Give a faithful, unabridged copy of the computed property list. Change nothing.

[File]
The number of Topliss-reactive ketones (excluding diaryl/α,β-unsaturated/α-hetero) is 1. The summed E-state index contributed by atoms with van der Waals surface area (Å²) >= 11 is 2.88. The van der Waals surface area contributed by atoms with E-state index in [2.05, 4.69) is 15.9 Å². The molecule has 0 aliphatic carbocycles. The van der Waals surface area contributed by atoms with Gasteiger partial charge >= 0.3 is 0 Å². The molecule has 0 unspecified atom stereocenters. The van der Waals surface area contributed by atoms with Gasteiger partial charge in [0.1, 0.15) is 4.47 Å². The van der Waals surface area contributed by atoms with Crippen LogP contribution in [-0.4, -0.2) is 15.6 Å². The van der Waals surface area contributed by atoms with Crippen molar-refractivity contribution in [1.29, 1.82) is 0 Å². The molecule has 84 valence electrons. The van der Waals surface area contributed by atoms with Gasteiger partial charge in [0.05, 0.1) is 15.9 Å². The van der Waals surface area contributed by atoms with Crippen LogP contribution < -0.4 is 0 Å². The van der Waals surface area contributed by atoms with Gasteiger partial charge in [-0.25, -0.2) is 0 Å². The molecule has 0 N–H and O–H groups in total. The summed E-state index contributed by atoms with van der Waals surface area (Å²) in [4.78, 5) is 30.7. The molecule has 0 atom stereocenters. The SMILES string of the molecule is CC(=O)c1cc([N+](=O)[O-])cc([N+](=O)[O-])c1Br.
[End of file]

The number of Topliss-reactive ketones (excluding diaryl/α,β-unsaturated/α-hetero) is 1. The summed E-state index contributed by atoms with van der Waals surface area (Å²) >= 11 is 2.88. The van der Waals surface area contributed by atoms with E-state index in [2.05, 4.69) is 15.9 Å². The molecule has 0 aliphatic carbocycles. The van der Waals surface area contributed by atoms with Gasteiger partial charge >= 0.3 is 0 Å². The molecule has 0 unspecified atom stereocenters. The van der Waals surface area contributed by atoms with Gasteiger partial charge in [0.1, 0.15) is 4.47 Å². The van der Waals surface area contributed by atoms with Crippen LogP contribution in [-0.4, -0.2) is 15.6 Å². The van der Waals surface area contributed by atoms with Crippen molar-refractivity contribution in [1.29, 1.82) is 0 Å². The molecule has 84 valence electrons. The van der Waals surface area contributed by atoms with Gasteiger partial charge in [0.05, 0.1) is 15.9 Å². The van der Waals surface area contributed by atoms with Crippen LogP contribution < -0.4 is 0 Å². The van der Waals surface area contributed by atoms with Gasteiger partial charge in [-0.25, -0.2) is 0 Å². The molecule has 0 N–H and O–H groups in total. The summed E-state index contributed by atoms with van der Waals surface area (Å²) in [4.78, 5) is 30.7. The molecule has 0 atom stereocenters. The SMILES string of the molecule is CC(=O)c1cc([N+](=O)[O-])cc([N+](=O)[O-])c1Br.